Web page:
print(fit, probs=c(0.1, 0.9))
## Inference for Stan model: 6dcfbccbf2f063595ccc9b93f383e221. ## 4 chains, each with iter=5000; warmup=2500; thin=1; ## postwarmup draws per chain=2500, total postwarmup draws=10000. ## ## mean se_mean sd 10% 90% n_eff Rhat ## theta 0.27 0.00 0.09 0.16 0.39 3821 1 ## lp__ 13.40 0.01 0.73 14.25 12.90 3998 1 ## ## Samples were drawn using NUTS(diag_e) at Tue Jan 22 11:25:43 2019. ## For each parameter, n_eff is a crude measure of effective sample size, ## and Rhat is the potential scale reduction factor on split chains (at ## convergence, Rhat=1).
# Extracting the posterior draws theta_draws = extract(fit)$theta # Calculating posterior mean (estimator) mean(theta_draws)
## [1] 0.2715866
# Calculating posterior intervals quantile(theta_draws, probs=c(0.10, 0.90))
## 10% 90% ## 0.1569165 0.3934832
theta_draws_df = data.frame(list(theta=theta_draws)) plotpostre = ggplot(theta_draws_df, aes(x=theta)) + geom_histogram(bins=20, color="gray") plotpostre
RStan: MAP, penalized MLE
Stan’s optimization for estimation; two views:
 max posterior mode, also known as max a posteriori (MAP).
 max penalized likelihood (MLE).
library(rstan) N = 5 y = c(0, 1, 1, 0, 0) model = stan_model(model_code=bern.stan) mle = optimizing(model, data=c("N", "y")) print(mle, digits=2)
## $par ## theta ## 0.4 ## ## $value ## [1] 3.4 ## ## $return_code ## [1] 0
LotkaVolterra’s Model
 Lotka (1925) and Volterra (1926) formulated parametric differential equations that characterize the oscillating populations of predators and preys.
 A statistical model to account for measurement error and unexplained variation uses the deterministic solutions to the LotkaVolterra equations as expected population sizes.
 Full Bayesian inference may be used to estimate future (or past) populations.
 Stan is used to encode the statistical model and perform full Bayesian inference to solve the inverse problem of inferring parameters from noisy data.
See full reference: Stan and LotkaVolterra models.
In this example, we want to fit the model to Canadian lynx predator and snowshoe hare prey with respective populations between 1900 and 1920, based on the number of pelts collected annually by the Hudson’s Bay Company.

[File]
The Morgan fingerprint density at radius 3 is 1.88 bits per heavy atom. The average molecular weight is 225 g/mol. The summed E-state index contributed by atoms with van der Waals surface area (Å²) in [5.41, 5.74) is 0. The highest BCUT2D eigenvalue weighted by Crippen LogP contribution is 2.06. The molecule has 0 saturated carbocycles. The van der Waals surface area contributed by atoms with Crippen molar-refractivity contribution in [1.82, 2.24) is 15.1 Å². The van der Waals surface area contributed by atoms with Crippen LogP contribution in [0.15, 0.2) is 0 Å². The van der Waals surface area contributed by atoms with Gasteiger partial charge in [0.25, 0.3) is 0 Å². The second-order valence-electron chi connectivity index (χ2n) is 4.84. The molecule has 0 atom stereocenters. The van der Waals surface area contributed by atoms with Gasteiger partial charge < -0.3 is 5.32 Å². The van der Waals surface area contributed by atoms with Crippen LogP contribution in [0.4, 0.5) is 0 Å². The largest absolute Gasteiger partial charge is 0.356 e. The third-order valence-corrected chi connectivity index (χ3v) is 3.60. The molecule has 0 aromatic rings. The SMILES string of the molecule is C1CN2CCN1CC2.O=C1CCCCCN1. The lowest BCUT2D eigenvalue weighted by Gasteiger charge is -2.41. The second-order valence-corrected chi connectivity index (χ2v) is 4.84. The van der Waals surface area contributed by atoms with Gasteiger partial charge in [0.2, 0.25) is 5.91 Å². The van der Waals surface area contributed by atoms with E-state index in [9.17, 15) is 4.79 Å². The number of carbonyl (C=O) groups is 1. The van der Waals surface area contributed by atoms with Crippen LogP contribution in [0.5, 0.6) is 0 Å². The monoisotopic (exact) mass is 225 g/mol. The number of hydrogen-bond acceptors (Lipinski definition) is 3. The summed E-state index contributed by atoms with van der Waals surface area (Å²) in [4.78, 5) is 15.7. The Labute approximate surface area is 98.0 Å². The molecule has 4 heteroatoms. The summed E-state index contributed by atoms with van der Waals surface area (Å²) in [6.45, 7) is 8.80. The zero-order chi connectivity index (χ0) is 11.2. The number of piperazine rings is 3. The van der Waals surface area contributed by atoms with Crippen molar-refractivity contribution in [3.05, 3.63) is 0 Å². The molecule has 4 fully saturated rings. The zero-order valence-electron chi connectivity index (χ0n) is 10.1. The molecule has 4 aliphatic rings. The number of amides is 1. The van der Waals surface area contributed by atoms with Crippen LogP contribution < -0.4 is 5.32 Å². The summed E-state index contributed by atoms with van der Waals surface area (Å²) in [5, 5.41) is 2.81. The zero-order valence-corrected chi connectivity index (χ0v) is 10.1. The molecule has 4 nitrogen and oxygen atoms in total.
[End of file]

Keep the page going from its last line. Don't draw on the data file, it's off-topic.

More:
Notation and mathematical model
We denote \(u(t)\) and \(v(t)\) as the prey and predator population respectively. The differential equations that relate them are:
\[\frac{d}{dt}u = (\alpha \beta v)u\]
\[\frac{d}{dt}v=(\gamma +\delta u)v\]
Here:
 \(\alpha\): prey growth, intrinsic.
 \(\beta\): prey shrinkage due to predation.
 \(\gamma\): predator shrinkage, intrinsic.
 \(\delta\): predator growth from predation.
LotkaVolterra in Stan
real[] dz_dt(data real t, // time real[] z, // system state real[] theta, // parameters data real[] x_r, // real data data int[] x_i) // integer data { real u = z[1]; // extract state real v = z[2]; real alpha = theta[1]; real beta = theta[2]; real gamma = theta[3]; real delta = theta[4]; real du_dt = (alpha  beta * v) * u; real dv_dt = (gamma + delta * u) * v; return { du_dt, dv_dt }; }
Known variables are observed:
 \(y_{n,k}\): denotes species \(k\) at times \(t_{n}\) for \(n \in 0:N\)
Unknown variables must be inferred (inverse problem):
 Initial state: \(z_{k}^{init}\): initial population for \(k\).
 Subsequent states \(z_{n,k}\): population \(k\) at time \(t_{n}\).
 Parameters \(\alpha\), \(\beta\), \(\gamma\), \(\delta > 0\).
Likelihood assumes errors are proportional (not additive):
\[y_{n,k}\sim \mathrm{LogNormal}(\hat{z}_{n,k}, \sigma_{k})\]
Equivalently:
\[\log y_{n,k} = \log \widehat{z}_{n,k} + \epsilon_{n,k}\]
with
\[\epsilon_{n,k} \sim \mathrm{Normal}(0, \sigma_{k})\]
Creating the model
Variables for known constants and observed data.
data { int<lower = 0> N; // num measurements real ts[N]; // measurement times > 0 real y0[2]; // initial pelts real<lower=0> y[N,2]; // subsequent pelts }
Variables for unknown parameters.
parameters { real<lower=0> theta[4]; // alpha, beta, gamma, delta real<lower=0> z0[2]; // initial population real<lower=0> sigma[2]; // scale of prediction error }
Prior distribution and likelihood.
model { // priors sigma ~ lognormal(0, 0.5); theta[{1, 3}] ~ normal(1, 0.5); theta[{2, 4}] ~ normal(0.05, 0.05); z0[1] ~ lognormal(log(30), 5); z0[2] ~ lognormal(log(5), 5); // likelihood (lognormal) for (k in 1:2) { y0[k] ~ lognormal(log(z0[k]), sigma[k]); y[ , k] ~ lognormal(log(z[, k]), sigma[k]); } }
Solution to the differential equations. We have to define variables for populations predicted by ode
, given:
 System function (
dz_dt
), initial populations (z0
).  Initial time (
0.0
), solution times (ts
).  Parameters (
theta
), data arrays.  Tolerances (
1e6, 1e4
), max iterations (1e3
).
transformed parameters { real z[N, 2] = integrate_ode_rk45( dz_dt, z0, 0.0, ts, theta, rep_array(0.0, 0), rep_array(0, 0), 1e6, 1e4, 1e3); }
LotkaVolterra Parameter estimation